Being bullish simply means you have a positive sentiment and are optimistic about making money in a market or investment in the near- or long-term. The origin of the term is unclear, but it may have been solidified in a painting by William Holbrook Beard called "The Bulls and Bears in the Market," which is believed to depict the U.S. stock market crash of 1873.
Bullish on the Market
Stock markets, like all markets, are driven by information and sentiment. Information gives you a logical basis on which to invest in a particular market, sector or company, but sentiment can also drive investment decisions made by humans, as opposed to computers. If you are bullish on a market -- in other words, you have researched current economic conditions and believe that most of the market is going to rise -- you might buy an index mutual fund or index exchange traded fund. This would provide you with investments in a broad range of stocks, which offers the safety of diversification while allowing you to capture market-wide gains.
Bullish on a Sector
You may not be bullish on the entire market, but you might be bullish on a particular sector of the market, such as technology. As a trading strategy in this instance, you could purchase a basket of stocks in technology companies that you have researched and believe will produce gains going forward. Another way to trade a bullish outlook on a particular sector would be, again, to buy shares in a sector fund or ETF. There are also sector rotation strategies you could employ, which generally favor certain sectors over others at different points in the business cycle.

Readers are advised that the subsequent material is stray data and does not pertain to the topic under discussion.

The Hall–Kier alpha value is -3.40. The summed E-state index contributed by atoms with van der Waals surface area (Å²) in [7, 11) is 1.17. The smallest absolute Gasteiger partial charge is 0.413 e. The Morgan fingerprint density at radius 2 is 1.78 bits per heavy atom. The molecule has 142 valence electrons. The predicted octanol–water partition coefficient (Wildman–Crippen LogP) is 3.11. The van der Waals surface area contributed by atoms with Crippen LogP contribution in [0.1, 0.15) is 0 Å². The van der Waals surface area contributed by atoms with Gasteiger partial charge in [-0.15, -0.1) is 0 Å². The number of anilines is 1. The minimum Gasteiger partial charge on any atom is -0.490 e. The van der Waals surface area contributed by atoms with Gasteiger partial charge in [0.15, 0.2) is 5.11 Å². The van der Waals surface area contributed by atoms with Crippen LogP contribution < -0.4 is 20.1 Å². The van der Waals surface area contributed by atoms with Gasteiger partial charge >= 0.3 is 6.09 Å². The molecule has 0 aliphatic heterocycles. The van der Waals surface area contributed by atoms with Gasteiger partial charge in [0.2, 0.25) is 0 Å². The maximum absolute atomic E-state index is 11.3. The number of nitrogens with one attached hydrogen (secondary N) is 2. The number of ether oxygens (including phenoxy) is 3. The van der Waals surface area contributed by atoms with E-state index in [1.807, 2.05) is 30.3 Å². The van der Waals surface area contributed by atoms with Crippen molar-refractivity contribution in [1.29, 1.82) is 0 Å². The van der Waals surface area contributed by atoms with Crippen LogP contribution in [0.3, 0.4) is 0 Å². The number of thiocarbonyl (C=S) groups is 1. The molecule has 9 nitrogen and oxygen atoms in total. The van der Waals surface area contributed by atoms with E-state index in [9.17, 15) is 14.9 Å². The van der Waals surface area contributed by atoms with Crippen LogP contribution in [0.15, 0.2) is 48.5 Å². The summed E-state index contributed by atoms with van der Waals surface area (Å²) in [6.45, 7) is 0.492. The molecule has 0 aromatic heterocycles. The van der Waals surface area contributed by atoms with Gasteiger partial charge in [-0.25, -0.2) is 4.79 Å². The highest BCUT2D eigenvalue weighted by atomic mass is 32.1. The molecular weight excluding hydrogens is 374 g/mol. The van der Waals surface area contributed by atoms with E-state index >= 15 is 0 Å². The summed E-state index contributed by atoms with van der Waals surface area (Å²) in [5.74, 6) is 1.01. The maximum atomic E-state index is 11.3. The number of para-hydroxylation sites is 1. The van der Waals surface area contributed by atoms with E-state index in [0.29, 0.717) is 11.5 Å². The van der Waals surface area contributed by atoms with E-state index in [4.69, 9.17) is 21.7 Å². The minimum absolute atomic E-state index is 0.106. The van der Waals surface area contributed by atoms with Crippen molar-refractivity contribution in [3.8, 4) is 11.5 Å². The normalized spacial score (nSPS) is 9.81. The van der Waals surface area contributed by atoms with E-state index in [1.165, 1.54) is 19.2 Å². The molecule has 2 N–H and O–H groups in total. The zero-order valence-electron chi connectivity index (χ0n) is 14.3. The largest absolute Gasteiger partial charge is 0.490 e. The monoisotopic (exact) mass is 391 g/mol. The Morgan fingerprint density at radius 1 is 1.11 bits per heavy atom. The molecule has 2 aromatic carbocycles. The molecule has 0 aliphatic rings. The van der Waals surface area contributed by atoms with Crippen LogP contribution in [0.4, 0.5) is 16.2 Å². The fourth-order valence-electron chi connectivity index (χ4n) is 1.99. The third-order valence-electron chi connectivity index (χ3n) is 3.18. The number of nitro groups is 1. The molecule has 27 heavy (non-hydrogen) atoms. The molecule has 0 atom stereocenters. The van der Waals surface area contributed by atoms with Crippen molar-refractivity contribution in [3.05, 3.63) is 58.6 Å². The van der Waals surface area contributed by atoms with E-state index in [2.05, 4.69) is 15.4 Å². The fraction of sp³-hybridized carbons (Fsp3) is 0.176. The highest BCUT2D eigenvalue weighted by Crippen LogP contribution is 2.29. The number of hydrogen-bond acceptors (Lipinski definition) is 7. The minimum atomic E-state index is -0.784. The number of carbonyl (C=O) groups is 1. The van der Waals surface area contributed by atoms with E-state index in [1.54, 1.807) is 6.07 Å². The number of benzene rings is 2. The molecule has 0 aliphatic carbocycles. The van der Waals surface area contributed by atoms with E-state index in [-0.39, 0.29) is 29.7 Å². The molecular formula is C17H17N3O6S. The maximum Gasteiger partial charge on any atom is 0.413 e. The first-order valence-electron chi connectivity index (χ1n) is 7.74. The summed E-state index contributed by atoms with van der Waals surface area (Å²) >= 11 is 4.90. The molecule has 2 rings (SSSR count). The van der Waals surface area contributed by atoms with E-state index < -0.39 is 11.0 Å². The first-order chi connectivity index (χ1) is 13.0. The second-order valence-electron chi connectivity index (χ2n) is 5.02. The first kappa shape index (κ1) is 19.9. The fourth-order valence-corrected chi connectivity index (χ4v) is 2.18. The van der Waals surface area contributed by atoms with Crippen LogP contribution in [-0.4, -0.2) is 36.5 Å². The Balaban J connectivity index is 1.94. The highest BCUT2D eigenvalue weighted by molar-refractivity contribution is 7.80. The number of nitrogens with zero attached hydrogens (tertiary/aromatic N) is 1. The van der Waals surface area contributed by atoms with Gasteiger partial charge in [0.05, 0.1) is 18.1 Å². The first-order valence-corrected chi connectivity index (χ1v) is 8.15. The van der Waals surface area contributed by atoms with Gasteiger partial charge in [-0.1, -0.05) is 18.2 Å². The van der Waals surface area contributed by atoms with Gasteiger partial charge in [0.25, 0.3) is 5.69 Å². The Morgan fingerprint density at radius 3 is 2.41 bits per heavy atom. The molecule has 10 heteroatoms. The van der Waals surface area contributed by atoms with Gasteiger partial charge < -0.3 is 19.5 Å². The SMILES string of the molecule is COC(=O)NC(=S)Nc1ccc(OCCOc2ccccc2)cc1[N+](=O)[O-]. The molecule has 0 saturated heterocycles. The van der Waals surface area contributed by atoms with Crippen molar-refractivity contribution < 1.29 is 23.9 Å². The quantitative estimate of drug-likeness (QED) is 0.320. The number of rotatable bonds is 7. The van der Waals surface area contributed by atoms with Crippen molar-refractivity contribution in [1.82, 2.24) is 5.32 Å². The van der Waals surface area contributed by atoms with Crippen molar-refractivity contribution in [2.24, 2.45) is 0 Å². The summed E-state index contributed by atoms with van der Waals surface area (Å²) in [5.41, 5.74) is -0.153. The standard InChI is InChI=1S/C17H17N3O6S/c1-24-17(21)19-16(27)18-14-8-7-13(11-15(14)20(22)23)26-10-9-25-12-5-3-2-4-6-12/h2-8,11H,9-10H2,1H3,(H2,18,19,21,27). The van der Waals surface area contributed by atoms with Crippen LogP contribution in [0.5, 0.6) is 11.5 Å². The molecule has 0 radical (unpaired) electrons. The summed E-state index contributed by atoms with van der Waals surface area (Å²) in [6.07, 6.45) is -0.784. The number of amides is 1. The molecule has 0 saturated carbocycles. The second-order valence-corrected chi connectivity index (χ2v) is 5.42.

Bullish on a Stock
If you're bullish on a particular company, it's important to research the stock before you put in a buy order. Bullishness can give you the courage to invest in a stock that might make you money, but you should always be careful not to let your positive bullish sentiment get ahead of you. Invest with your head and not with your heart. Plus you need to know that there are different types of stock analyses, such as fundamental, technical and quantitative. Most beginning investors tend to stick to fundamental analysis, which evaluates the basic elements of a company's financial statement and other data. By looking at factors such as earnings per share, debt ratios and earnings growth forecasts, you can make a more informed decision about whether your bullish sentiment is based on an informed analysis, or runaway enthusiasm.
The opposite of bullish is bearish. Bearish investors are pessimistic about the prospects of a market, sector or stock and will sell out of any bullish positions they may have had before their sentiment changed. There are also investors that are nicknamed perma-bulls and perma-bears, because their outlook doesn't change with the market.
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